Send that link to editors of newspapers in your area and ask them to consider you for future freelance opportunities. As a potential freelance photojournalist, you are essentially a business, and businesses need to advertise their product.
If spending the money and time to create your own site isn’t possible, consider submitting your photos to a website that specifically displays the work of amateur photographers. Getting into an online format may actually give you an edge these days as a potential photojournalist. The shift to electronic display of news has been a long time coming, but there are still only a small group of people who are knowledgeable in that area.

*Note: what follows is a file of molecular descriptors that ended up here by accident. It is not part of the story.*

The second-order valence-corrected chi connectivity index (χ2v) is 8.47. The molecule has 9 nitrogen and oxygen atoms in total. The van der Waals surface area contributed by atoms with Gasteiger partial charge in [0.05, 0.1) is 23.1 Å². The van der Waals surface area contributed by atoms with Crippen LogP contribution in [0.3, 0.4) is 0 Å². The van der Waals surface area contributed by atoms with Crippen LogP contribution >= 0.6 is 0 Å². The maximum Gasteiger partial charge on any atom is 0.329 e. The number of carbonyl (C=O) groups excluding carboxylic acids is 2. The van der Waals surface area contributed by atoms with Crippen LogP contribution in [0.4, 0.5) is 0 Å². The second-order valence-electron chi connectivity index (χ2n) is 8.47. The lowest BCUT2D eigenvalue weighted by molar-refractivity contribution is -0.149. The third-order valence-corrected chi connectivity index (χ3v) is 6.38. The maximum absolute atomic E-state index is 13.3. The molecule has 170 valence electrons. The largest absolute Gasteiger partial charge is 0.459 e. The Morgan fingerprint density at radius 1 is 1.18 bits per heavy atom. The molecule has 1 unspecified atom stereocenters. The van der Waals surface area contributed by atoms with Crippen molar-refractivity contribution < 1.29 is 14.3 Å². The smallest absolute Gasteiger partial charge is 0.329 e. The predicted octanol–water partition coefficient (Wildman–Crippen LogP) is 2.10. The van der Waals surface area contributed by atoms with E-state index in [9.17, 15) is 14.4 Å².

If you show you have the ability to publish your images online in an effective way, you will have an advantage over others who do not.
7. Start a Blog
Like a diary for photographers, a blog can be a great way to chart your progress and showcase your ability to work in the ever-important online format. Many top blog hosting sites are free and easy to get started on.
Try to post a photo to your blog at least once a week to illustrate your consistent and professional efforts. After a few months, you will be able to go back to see how much you really have improved. Or, you may find an older post inspires you to continue again with a previously stalled photo project.
8. Get Your Work Seen